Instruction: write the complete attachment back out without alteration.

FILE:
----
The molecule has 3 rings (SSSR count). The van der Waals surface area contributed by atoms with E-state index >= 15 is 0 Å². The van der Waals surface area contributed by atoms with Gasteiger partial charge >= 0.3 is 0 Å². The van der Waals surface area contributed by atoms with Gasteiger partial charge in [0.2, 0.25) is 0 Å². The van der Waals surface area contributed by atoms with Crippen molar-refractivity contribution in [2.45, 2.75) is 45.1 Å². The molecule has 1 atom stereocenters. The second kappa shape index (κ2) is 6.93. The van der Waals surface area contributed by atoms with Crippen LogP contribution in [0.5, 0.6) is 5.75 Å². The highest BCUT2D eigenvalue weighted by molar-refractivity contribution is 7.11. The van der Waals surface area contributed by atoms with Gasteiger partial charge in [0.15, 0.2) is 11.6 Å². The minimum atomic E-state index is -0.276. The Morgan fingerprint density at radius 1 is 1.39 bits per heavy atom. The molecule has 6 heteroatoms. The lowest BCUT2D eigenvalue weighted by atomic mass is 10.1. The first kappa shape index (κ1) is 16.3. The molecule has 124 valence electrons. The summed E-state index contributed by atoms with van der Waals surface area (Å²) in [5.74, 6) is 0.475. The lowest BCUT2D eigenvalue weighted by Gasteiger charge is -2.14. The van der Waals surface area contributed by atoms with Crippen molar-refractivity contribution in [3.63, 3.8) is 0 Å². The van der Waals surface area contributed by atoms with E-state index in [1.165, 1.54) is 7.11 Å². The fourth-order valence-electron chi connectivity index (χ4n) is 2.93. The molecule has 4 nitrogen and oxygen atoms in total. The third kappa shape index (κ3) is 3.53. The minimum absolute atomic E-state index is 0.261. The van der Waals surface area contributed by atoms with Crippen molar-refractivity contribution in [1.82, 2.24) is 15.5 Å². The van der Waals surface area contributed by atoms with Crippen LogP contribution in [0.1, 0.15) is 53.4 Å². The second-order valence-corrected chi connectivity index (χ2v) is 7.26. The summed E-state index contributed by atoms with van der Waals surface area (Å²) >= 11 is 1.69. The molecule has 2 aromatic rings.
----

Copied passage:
The molecule has 3 rings (SSSR count). The van der Waals surface area contributed by atoms with E-state index >= 15 is 0 Å². The van der Waals surface area contributed by atoms with Gasteiger partial charge >= 0.3 is 0 Å². The van der Waals surface area contributed by atoms with Gasteiger partial charge in [0.2, 0.25) is 0 Å². The van der Waals surface area contributed by atoms with Crippen molar-refractivity contribution in [2.45, 2.75) is 45.1 Å². The molecule has 1 atom stereocenters. The second kappa shape index (κ2) is 6.93. The van der Waals surface area contributed by atoms with Crippen LogP contribution in [0.5, 0.6) is 5.75 Å². The highest BCUT2D eigenvalue weighted by molar-refractivity contribution is 7.11. The van der Waals surface area contributed by atoms with Gasteiger partial charge in [0.15, 0.2) is 11.6 Å². The minimum atomic E-state index is -0.276. The Morgan fingerprint density at radius 1 is 1.39 bits per heavy atom. The molecule has 6 heteroatoms. The lowest BCUT2D eigenvalue weighted by atomic mass is 10.1. The first kappa shape index (κ1) is 16.3. The molecule has 124 valence electrons. The summed E-state index contributed by atoms with van der Waals surface area (Å²) in [5.74, 6) is 0.475. The lowest BCUT2D eigenvalue weighted by Gasteiger charge is -2.14. The van der Waals surface area contributed by atoms with Crippen molar-refractivity contribution in [3.63, 3.8) is 0 Å². The van der Waals surface area contributed by atoms with E-state index in [1.165, 1.54) is 7.11 Å². The fourth-order valence-electron chi connectivity index (χ4n) is 2.93. The molecule has 4 nitrogen and oxygen atoms in total. The third kappa shape index (κ3) is 3.53. The minimum absolute atomic E-state index is 0.261. The van der Waals surface area contributed by atoms with Crippen molar-refractivity contribution in [1.82, 2.24) is 15.5 Å². The van der Waals surface area contributed by atoms with Crippen LogP contribution in [0.1, 0.15) is 53.4 Å². The second-order valence-corrected chi connectivity index (χ2v) is 7.26. The summed E-state index contributed by atoms with van der Waals surface area (Å²) >= 11 is 1.69. The molecule has 2 aromatic rings.